Acne Face Mapping—Learn What Causes Breakouts on Each Part of the Face

The location of acne isn't a coincidence. Acne maps can show what breakouts on the face mean—learn what it all represents.

Got acne? Before you slather pimple cream all over your face, some blemishes can't simply be eliminated with a killer cleanser or spot treatment. These products help by targeting breakouts on a topical level, but not all pimples are due to oily skin and clogged pores. Acne in certain areas can indicate underlying health or lifestyle issues that will only clear up once the problem is resolved. Dubbed face mapping, it's a practice that's been around for thousands of years, and while it has evolved since ancient days, many dermatologists still rely on it for diagnosing the best treatment.

If the eyes are the window to the soul, think of your face as a window to your health. "Acne face mapping splits the face into zones that correspond with specific medical or lifestyle triggers," explains Claire Chang, MD, a board-certified dermatologist in New York City. "It stems from ancient Eastern medicine, suggesting that a person's skin may be a reflection of their inner health. Bodily imbalance was thought to trigger breakouts in the skin, with specific areas of the face representing specific organs. In recent times, modern face mapping has evolved to include more scientific and evidence-based causes of acne breakouts."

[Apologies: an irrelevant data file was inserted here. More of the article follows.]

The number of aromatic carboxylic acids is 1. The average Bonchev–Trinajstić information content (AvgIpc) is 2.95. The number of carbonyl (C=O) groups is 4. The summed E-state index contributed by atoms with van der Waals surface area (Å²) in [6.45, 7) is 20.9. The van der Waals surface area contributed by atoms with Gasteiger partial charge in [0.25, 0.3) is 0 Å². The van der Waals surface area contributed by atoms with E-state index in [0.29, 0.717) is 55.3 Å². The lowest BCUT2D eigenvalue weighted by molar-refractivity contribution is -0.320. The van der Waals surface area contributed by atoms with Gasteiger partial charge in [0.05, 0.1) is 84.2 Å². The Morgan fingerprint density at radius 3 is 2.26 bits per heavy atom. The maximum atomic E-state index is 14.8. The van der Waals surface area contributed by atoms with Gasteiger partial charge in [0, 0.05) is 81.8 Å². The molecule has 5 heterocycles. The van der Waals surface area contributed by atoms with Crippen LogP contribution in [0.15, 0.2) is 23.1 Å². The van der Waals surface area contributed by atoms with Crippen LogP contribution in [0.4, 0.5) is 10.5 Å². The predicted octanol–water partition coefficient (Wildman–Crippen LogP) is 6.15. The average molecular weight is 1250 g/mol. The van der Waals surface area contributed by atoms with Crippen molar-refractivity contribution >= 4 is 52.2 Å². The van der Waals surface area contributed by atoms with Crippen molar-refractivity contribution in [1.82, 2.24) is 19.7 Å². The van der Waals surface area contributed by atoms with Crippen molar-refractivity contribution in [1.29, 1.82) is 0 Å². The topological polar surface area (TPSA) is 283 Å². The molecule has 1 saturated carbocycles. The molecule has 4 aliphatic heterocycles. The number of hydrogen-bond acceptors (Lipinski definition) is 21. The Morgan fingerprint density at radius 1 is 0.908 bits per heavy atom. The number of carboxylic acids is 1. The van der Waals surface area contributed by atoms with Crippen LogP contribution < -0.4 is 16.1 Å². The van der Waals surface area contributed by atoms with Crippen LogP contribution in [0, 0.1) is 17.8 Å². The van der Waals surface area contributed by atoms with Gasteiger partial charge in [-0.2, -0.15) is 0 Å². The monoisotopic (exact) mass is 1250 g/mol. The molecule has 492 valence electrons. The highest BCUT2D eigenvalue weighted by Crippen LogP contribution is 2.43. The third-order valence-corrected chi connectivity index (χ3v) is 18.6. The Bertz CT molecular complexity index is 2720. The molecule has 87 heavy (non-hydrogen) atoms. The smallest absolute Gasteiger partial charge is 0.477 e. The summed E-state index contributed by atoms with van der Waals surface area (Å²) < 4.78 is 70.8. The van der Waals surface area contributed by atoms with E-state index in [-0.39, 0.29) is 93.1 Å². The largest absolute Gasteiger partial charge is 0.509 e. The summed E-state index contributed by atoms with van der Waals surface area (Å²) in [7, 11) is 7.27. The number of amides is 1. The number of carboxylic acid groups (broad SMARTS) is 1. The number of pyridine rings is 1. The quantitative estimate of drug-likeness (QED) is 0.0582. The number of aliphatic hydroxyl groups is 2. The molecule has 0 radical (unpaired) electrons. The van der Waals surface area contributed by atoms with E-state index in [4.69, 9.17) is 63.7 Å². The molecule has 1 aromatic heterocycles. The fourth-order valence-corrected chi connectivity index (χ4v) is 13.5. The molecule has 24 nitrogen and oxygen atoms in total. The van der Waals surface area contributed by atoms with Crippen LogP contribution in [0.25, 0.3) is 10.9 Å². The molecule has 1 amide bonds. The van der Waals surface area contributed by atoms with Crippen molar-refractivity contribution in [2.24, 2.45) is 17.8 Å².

Intrigued? Us, too. However, you should take the practice with a grain of salt. According to Dr. Chang, face mapping may help pinpoint possible triggers, but it is nowhere near a universal rule that works for everyone.

"Face mapping can be used as one tool in our toolbox in diagnosing and treating acne but should not be considered foolproof. Rather, we need to take the patient as a whole into consideration. Genetics, hormones, diet, lifestyle, and environmental triggers also play a key role."

If you do find your breakouts always appearing on the exact same spot on your face, we've put together the most modern acne map guide by merging the best of Eastern medicine with dermatologist-confirmed statistics. Keep scrolling to learn how to best diagnose your spots based on location.

Illustration showing closeup of a woman's face labeled with acne face mapping
Caitlin-Marie Miner Ong
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"In Chinese medicine, the forehead is linked to the digestive system," says Dr. Chang. "Breakouts in the forehead region [are] said to represent digestive imbalances, like poor diet, improper digestion, or irritable bowel syndrome." To help flush out toxins and aid digestion, swap caffeinated and overly processed drinks with some H2O.

If you have bangs or naturally oily hair, you may also want to avoid thick hair oils and wash your hair more frequently. According to Dr. Chang, dirty hair could exacerbate the sweat and oil clogging the pores, thus worsening acne breakouts on the forehead. Wearing caps or hats that cover your head can also trap bacteria in the area, triggering breakouts.